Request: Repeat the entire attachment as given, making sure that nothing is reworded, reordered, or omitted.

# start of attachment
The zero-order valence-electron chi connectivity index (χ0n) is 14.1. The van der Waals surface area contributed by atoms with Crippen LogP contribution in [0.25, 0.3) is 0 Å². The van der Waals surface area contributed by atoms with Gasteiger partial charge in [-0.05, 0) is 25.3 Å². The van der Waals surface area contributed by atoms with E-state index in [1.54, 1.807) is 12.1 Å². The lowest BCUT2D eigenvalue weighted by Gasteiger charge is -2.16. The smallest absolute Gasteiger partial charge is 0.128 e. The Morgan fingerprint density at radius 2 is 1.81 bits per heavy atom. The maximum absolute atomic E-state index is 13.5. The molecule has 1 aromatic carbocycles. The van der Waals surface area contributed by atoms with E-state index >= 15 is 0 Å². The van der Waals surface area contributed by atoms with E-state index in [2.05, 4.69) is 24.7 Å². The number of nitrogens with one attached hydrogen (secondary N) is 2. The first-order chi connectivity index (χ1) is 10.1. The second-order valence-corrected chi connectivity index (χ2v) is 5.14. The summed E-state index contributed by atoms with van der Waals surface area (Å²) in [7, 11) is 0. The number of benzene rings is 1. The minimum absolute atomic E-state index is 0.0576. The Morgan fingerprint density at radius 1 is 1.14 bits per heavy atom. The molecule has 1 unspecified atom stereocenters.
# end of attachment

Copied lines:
The zero-order valence-electron chi connectivity index (χ0n) is 14.1. The van der Waals surface area contributed by atoms with Crippen LogP contribution in [0.25, 0.3) is 0 Å². The van der Waals surface area contributed by atoms with Gasteiger partial charge in [-0.05, 0) is 25.3 Å². The van der Waals surface area contributed by atoms with E-state index in [1.54, 1.807) is 12.1 Å². The lowest BCUT2D eigenvalue weighted by Gasteiger charge is -2.16. The smallest absolute Gasteiger partial charge is 0.128 e. The Morgan fingerprint density at radius 2 is 1.81 bits per heavy atom. The maximum absolute atomic E-state index is 13.5. The molecule has 1 aromatic carbocycles. The van der Waals surface area contributed by atoms with E-state index >= 15 is 0 Å². The van der Waals surface area contributed by atoms with E-state index in [2.05, 4.69) is 24.7 Å². The number of nitrogens with one attached hydrogen (secondary N) is 2. The first-order chi connectivity index (χ1) is 10.1. The second-order valence-corrected chi connectivity index (χ2v) is 5.14. The summed E-state index contributed by atoms with van der Waals surface area (Å²) in [7, 11) is 0. The number of benzene rings is 1. The minimum absolute atomic E-state index is 0.0576. The Morgan fingerprint density at radius 1 is 1.14 bits per heavy atom. The molecule has 1 unspecified atom stereocenters.